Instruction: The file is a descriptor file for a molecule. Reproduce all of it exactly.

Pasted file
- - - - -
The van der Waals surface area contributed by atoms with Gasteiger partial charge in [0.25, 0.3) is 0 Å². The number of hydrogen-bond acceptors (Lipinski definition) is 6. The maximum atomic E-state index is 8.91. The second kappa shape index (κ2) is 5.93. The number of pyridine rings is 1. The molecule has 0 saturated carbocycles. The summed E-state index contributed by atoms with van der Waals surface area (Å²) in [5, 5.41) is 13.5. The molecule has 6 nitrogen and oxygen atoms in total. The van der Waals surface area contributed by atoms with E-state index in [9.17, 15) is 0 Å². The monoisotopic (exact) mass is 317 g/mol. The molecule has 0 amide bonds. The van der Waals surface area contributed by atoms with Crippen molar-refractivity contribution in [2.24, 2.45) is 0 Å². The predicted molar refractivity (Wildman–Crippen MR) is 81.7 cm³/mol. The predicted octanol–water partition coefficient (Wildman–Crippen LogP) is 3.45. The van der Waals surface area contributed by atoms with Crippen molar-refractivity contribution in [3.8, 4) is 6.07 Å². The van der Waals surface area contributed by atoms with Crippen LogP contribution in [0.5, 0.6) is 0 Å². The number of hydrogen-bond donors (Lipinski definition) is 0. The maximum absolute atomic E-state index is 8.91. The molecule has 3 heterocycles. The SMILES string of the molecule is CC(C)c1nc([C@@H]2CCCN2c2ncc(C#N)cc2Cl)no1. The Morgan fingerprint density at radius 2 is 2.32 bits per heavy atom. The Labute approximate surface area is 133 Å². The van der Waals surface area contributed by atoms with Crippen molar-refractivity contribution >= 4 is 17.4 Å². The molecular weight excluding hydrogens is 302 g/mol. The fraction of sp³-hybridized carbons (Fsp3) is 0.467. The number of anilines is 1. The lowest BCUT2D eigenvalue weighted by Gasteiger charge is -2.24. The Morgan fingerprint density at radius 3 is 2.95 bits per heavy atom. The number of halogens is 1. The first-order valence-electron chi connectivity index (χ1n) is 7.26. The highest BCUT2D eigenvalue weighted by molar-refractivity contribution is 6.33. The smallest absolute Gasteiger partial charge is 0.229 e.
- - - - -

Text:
The van der Waals surface area contributed by atoms with Gasteiger partial charge in [0.25, 0.3) is 0 Å². The number of hydrogen-bond acceptors (Lipinski definition) is 6. The maximum atomic E-state index is 8.91. The second kappa shape index (κ2) is 5.93. The number of pyridine rings is 1. The molecule has 0 saturated carbocycles. The summed E-state index contributed by atoms with van der Waals surface area (Å²) in [5, 5.41) is 13.5. The molecule has 6 nitrogen and oxygen atoms in total. The van der Waals surface area contributed by atoms with E-state index in [9.17, 15) is 0 Å². The monoisotopic (exact) mass is 317 g/mol. The molecule has 0 amide bonds. The van der Waals surface area contributed by atoms with Crippen molar-refractivity contribution in [2.24, 2.45) is 0 Å². The predicted molar refractivity (Wildman–Crippen MR) is 81.7 cm³/mol. The predicted octanol–water partition coefficient (Wildman–Crippen LogP) is 3.45. The van der Waals surface area contributed by atoms with Crippen molar-refractivity contribution in [3.8, 4) is 6.07 Å². The van der Waals surface area contributed by atoms with Crippen LogP contribution in [0.5, 0.6) is 0 Å². The number of hydrogen-bond donors (Lipinski definition) is 0. The maximum absolute atomic E-state index is 8.91. The molecule has 3 heterocycles. The SMILES string of the molecule is CC(C)c1nc([C@@H]2CCCN2c2ncc(C#N)cc2Cl)no1. The Morgan fingerprint density at radius 2 is 2.32 bits per heavy atom. The Labute approximate surface area is 133 Å². The van der Waals surface area contributed by atoms with Crippen molar-refractivity contribution >= 4 is 17.4 Å². The molecular weight excluding hydrogens is 302 g/mol. The fraction of sp³-hybridized carbons (Fsp3) is 0.467. The number of anilines is 1. The lowest BCUT2D eigenvalue weighted by Gasteiger charge is -2.24. The Morgan fingerprint density at radius 3 is 2.95 bits per heavy atom. The number of halogens is 1. The first-order valence-electron chi connectivity index (χ1n) is 7.26. The highest BCUT2D eigenvalue weighted by molar-refractivity contribution is 6.33. The smallest absolute Gasteiger partial charge is 0.229 e.